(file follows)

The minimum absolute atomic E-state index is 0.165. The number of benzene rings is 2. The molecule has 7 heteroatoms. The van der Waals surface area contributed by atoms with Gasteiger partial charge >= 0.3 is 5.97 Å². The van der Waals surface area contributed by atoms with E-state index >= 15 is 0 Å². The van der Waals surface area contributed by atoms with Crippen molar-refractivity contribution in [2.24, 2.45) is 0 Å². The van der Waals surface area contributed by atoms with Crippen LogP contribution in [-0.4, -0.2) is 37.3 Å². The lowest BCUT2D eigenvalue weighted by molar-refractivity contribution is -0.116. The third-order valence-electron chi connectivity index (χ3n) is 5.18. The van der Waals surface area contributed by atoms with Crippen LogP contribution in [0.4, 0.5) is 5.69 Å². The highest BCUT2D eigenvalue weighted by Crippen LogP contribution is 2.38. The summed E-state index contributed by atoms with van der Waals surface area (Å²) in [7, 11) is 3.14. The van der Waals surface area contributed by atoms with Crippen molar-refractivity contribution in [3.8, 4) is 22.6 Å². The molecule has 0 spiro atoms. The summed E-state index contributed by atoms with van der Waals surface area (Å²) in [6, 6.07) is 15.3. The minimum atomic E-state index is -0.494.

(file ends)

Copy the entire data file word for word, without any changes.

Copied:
The minimum absolute atomic E-state index is 0.165. The number of benzene rings is 2. The molecule has 7 heteroatoms. The van der Waals surface area contributed by atoms with Gasteiger partial charge >= 0.3 is 5.97 Å². The van der Waals surface area contributed by atoms with E-state index >= 15 is 0 Å². The van der Waals surface area contributed by atoms with Crippen molar-refractivity contribution in [2.24, 2.45) is 0 Å². The van der Waals surface area contributed by atoms with Crippen LogP contribution in [-0.4, -0.2) is 37.3 Å². The lowest BCUT2D eigenvalue weighted by molar-refractivity contribution is -0.116. The third-order valence-electron chi connectivity index (χ3n) is 5.18. The van der Waals surface area contributed by atoms with Crippen LogP contribution in [0.4, 0.5) is 5.69 Å². The highest BCUT2D eigenvalue weighted by Crippen LogP contribution is 2.38. The summed E-state index contributed by atoms with van der Waals surface area (Å²) in [7, 11) is 3.14. The van der Waals surface area contributed by atoms with Crippen molar-refractivity contribution in [3.8, 4) is 22.6 Å². The molecule has 0 spiro atoms. The summed E-state index contributed by atoms with van der Waals surface area (Å²) in [6, 6.07) is 15.3. The minimum atomic E-state index is -0.494.